As it turned out, one could not be located in time, and he made do with a photo album instead.
                      So saying that some specific year was needed is incorrect.
                      Last edited by Kattrup; 08-06-2020, 10:52 AM.

                      Comment


                      • Let's now look at this from the other end of the doo dah.

                        Mike is supping his extended lunchtime pint in the Saddle as usual, on double event day, Monday 9th March 1992.

                        He is shown the "old book" for just long enough to take in the missing pages cut from the front [48], followed by the old style writing over roughly 60 pages, divided into what appear like diary entries, although there are no dates. At the end there are roughly 20 blank pages. On the last page of writing, there is finally a date in May 1889, and the name Jack the Ripper leaps out at him. He has no idea who might have written this or where it has come from, or even if the date is genuine. There is no mention of the name Maybrick throughout the book. But Jack the Ripper? Surely someone's idea of a joke - isn't it?

                        Later that afternoon, on impulse, he makes the phone call to Pan Books and gets passed on to Doreen Montgomery. We don't know how much he tells her about the physical book during their first conversation on 9th March, nor what Doreen asks 'Mr Williams' about this 'diary' which is supposedly in his possession.

                        But based on what Mike has seen and what Doreen has said, he gets Martin Earl's details and makes his enquiry using his real name. Without an identity for the author of this supposed 'diary' he was shown in the Saddle, he has no clue yet about the period covered up to that May 1889 date - could be weeks or months, a year or even a decade. No clue that the author was meant to be writing over the course of a single year, or that this would be his last. He settles on a broad date range of 1880-1890, for what he has seen in the Saddle, and fashions his enquiry accordingly.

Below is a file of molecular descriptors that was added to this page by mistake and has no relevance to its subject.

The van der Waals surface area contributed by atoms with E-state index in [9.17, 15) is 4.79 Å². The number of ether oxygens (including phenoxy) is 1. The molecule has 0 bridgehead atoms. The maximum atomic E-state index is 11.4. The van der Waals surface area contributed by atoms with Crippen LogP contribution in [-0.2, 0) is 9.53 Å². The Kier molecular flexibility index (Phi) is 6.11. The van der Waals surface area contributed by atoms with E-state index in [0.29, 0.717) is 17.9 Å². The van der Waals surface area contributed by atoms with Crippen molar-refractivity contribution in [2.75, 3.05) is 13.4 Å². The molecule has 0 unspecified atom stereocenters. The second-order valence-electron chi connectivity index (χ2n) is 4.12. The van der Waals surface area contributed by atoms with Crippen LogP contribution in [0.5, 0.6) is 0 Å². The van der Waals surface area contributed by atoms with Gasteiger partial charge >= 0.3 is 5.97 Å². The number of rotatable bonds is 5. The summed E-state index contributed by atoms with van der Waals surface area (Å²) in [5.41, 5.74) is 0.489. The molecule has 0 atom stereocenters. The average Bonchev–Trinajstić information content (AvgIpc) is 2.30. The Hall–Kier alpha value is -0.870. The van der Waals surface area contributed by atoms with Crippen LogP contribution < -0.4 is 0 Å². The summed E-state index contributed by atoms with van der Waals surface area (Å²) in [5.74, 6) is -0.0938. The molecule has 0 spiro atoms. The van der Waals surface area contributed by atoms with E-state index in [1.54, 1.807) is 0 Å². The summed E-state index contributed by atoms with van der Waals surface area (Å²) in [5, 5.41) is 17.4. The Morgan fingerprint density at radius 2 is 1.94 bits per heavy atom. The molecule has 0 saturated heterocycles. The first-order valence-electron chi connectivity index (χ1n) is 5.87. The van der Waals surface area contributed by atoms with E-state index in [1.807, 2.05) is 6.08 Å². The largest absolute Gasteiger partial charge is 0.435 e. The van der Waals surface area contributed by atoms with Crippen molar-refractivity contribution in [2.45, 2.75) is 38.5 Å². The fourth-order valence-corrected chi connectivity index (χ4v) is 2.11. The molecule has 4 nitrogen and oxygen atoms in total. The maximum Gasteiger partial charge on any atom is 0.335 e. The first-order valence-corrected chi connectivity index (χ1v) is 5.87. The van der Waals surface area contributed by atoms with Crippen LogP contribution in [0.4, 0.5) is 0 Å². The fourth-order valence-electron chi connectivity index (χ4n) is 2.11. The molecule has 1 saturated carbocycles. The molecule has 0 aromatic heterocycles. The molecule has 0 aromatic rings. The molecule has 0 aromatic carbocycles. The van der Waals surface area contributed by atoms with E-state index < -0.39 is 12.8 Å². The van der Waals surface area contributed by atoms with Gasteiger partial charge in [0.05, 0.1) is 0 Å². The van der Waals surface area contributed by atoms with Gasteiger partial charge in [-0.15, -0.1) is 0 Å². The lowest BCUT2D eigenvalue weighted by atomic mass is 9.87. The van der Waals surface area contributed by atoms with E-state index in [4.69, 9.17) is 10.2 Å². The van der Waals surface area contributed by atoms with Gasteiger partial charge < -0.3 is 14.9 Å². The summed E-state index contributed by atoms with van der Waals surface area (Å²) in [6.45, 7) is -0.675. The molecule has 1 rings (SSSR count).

Whatever he is thinking when phoning Martin Earl, if it has nothing to do with faking the Maybrick diary [because that already exists and he has seen it, but hasn't yet connected it with Maybrick], the actual size of any diary located is not likely to concern him, nor is the date if it's just a year or two outside his own guesstimated range. As for the obligatory 20+ blank pages, he draws a complete blank with that one, and yet he still wants to see what Martin has managed to locate for him, so he can't have been as bothered, by 26th March 1992, about the number of blank pages, as his initial enquiry implied.

                        The reason he wants the diary in the first place remains to be resolved, but there must be an explanation if the diary taken to London already exists on 9th March 1992.